Nov 10, 2023 Robin Zabiegalski 7 min
When you’re in your 40s, the body that you’ve come to know so well can start surprising you again. From mood swings and night sweats to bladder issues and uncomfortable sex, it’s like a box of chocolates — except instead of chocolates, it’s a not-delightful variety of distressing symptoms. And it can be hard to tell what’s causing them. Is it perimenopause? A pelvic floor issue? Or the side-effects of stressing too much and sleeping too little for twenty plus years?
We’re here to help clear up confusion and connect the dots between perimenopause and your pelvic floor. Read on for some tips on understanding this transition and making sure you have the support you need to feel good in your body, even when your hormones are going haywire.
Technically, you’re not “in menopause” until you’ve gone a full year without a period. At that point, your ovaries are considered to be on a permanent vacation and you can no longer get pregnant. Perimenopause refers to the stage beforehand — when your ovaries are winding down.
Estrogen, as you know, is the female hormone that regulates your reproductive system. But it also impacts your urinary tract, bones, breasts, skin, hair, and brain, among other things. During perimenopause, estrogen and other hormones can fluctuate unpredictably, which is why symptoms can be so inconsistent.
The average duration of perimenopause is three to four years, but this timeline varies significantly from person to person. Some women have severe symptoms, while others have none at all, making it even harder to know when or if you’re going through it. The most common and well known symptoms of perimenopause include:
Less well known are the symptoms of Genitourinary Syndrome of Menopause (GSM), the medical term for the effects of estrogen deficiency on your reproductive and urinary system. Those symptoms include:
While hot flashes and night sweats (aka vasomotor symptoms) will thankfully resolve over time and your inconsistent period will eventually go away completely, genitourinary symptoms tend to stick around, especially if you don’t seek treatment.
When sexual or urinary dysfunction comes up in your 40s, it’s often due to fluctuating estrogen. When your body’s supply of estrogen drops, it leads to decreased blood flow (and size of) the clitoris, which can translate to reduced sensation and arousal. Vaginal tissues can become thinner and less flexible, and you'll produce less natural lubrication, making sex potentially painful. And changes in bladder function may have you running to the bathroom more often or peeing when you sneeze, cough, or exercise.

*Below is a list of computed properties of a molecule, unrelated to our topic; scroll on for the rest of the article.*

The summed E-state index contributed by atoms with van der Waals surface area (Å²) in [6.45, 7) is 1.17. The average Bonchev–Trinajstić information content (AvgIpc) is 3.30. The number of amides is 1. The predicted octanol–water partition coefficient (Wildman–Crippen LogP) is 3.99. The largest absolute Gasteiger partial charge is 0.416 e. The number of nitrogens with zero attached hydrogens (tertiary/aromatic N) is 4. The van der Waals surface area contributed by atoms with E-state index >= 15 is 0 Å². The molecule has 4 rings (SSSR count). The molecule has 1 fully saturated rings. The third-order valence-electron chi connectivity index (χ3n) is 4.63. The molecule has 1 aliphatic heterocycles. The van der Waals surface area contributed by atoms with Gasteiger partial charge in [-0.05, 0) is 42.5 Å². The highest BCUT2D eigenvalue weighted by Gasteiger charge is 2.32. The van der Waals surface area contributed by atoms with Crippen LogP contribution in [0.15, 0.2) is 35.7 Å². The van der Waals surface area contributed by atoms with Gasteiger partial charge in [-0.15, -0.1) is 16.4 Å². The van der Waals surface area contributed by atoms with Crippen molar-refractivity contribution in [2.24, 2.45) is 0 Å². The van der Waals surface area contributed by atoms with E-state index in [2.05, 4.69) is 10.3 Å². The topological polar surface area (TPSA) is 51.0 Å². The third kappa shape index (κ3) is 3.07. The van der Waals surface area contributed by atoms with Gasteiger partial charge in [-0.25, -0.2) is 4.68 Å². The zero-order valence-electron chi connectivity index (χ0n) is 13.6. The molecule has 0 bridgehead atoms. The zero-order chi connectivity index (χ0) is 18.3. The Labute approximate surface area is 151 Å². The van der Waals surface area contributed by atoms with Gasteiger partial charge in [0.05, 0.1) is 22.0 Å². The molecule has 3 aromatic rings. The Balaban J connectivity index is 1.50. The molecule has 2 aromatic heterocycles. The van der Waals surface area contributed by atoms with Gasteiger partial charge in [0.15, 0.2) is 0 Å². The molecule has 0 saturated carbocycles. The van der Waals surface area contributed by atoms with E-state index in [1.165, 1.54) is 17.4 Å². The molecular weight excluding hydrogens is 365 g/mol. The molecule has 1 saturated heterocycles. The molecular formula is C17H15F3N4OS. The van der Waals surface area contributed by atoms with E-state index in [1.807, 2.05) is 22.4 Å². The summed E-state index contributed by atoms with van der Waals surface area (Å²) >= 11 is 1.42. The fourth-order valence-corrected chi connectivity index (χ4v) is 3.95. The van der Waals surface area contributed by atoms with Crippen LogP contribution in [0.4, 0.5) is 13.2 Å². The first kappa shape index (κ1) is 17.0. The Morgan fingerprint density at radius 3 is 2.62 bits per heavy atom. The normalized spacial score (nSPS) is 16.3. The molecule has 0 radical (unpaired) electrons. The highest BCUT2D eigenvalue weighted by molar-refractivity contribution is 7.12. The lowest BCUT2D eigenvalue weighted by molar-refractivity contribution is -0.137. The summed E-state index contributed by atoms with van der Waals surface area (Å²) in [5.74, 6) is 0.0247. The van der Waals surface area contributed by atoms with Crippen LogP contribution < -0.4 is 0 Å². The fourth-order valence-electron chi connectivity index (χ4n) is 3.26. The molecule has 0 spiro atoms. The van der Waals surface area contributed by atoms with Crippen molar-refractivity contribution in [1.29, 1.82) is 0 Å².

At the same time, age-related muscle and sensory changes in the blower and bladder can occur, leading to weakness in some of the muscles that surround the vagina, bladder, and bowels. This can contribute to urinary leakage, constipation, sexual dysfunction, and even pelvic organ prolapse. We know. It's a lot. But it can be helpful to know that these symptoms are real and you can do something about them.
One of the best things about being over 40 is that you’ve done and dealt with so much, you can now pretty much do anything. By making self-care a priority and getting the right team of healthcare providers on your side, you can not only quickly treat symptoms of perimenopause and aging, you can prevent others from becoming an issue in the first place.
Here are a few things to add to the top of your to-do list:
Get more insight into how physical therapy can help you prepare for and thrive through perimenopause by checking out our menopause & perimenopause treatment page.